News thatís Fit to Print
I can barely read the news these days. And I’m a journalist, so that’s saying a lot. Bad news, bad “news,” and badly written “news” are all good reasons to take a break from the headlines. But a really great piece of news reached me recently.
A car dealer in North Carolina named James Charles is offering parking for homeless people who live in their cars. The family-owned and operated Kiplin Automotive Group has an empty lot adjacent to its sales lot. That’s where they are offering shelter for displaced individuals and families.
The city of Charlotte organizes a winter program to provide a measure of food and shelter for those who are homeless and displaced, James says, and once it ends in March, he expects to have a full lot.
He’s been told there are currently 100 people taking advantage of the city’s program. In the meantime, he is preparing. Recent news coverage has drawn overwhelming support for his plan to help the homeless.
“I have had a number of phone calls to see if this is real. I’ve received hundreds of phone calls of people thanking me for what I’m doing. My current phone system can’t handle the number of calls coming in from people saying ‘How can I help?’ ‘What can I do?’ and ‘Please, tell me how I can be part of what you’re doing.’ I’m amazed by the amount of people that are calling saying ‘I want to be part of this,’ ‘I will volunteer my time,’ “I will volunteer my knowledge,’” James says.
James has heard from individuals from Texas, Michigan, and California. Locals with rooms to rent are contacting him. An accountant has offered to manage the financials free of charge. Nurses from the area have stopped by to pledge support. People are dropping off blankets and food. The police have loaned a light tower for the lot. And someone has suggested an Amazon wish list to handle donations and deliveries.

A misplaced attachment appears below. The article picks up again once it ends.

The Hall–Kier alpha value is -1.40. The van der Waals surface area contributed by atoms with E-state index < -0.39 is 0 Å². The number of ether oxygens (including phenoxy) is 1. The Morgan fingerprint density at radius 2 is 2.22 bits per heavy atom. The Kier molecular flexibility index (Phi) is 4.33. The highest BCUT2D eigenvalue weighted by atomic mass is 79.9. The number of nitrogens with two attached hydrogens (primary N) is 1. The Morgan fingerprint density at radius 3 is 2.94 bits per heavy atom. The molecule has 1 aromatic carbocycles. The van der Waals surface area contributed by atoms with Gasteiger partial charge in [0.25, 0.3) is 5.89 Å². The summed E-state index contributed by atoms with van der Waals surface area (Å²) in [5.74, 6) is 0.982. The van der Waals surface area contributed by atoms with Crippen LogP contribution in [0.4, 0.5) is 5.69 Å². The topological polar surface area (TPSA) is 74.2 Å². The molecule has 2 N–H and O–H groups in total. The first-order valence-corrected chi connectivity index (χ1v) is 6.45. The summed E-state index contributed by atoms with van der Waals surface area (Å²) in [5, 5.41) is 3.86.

“We are collecting a lot of names and numbers right now so that when the flood gates open, we won’t be alone in managing the entire process. I’m sure that the time is going to come that it’s going to get really busy. My goal is to get them out of their cars and into a room or an apartment as quickly as possible,” James says.
“We have a motivation, obviously. We may fall in love with them, but we want to find them a place to live.”
James’ own experiences seeing what being displaced is like are what motivated him to take this step. He once sent an employee to repossess a vehicle and the employee came back unsuccessful. The employee said he couldn’t repossess the car because someone was living in it.
James looked into the situation further and found a woman who was employed, but couldn’t afford her rent. He offered her a place to park and help finding a rental.
“After running in to her, that’s when we realized there was a major homeless situation. If this could happen to the average person, how many other people like her are out there?” he says.
Not long after, James and his family experienced firsthand how easy it is to become displaced. They were renting a home when its owners decided to sell. The management company did not inform James, but instead posted an eviction notice.
He and his family found themselves moving from hotel to hotel for a month. James said the situation was highly stressful – his children were in school and some nights they didn’t get in to a room until midnight.
After a month, they found a long-term hotel room where they stayed for two months until they found a home to rent. The school district stepped in to offer busing, food and school supplies for his family.
“The program was for families who are displaced. We fell right into that category. Even though we told them we didn’t need it, they said we met the criteria and they were going to help. We were thankful,” James says.
James says his number one goal is to get people off the street. Other than that, he’d like to inspire others to use their resources to help those in need. He wants to be an example of the good work a small business can do.
“We could do something super significant here. There’s a verse in the Bible that says ‘all things work for the good of them that love.’ You never know when you’re going to be able to draw on your own tough time to help somebody else.”
I talked to James for 40 minutes and he reminded me why I love being a journalist. Everything he said was good news.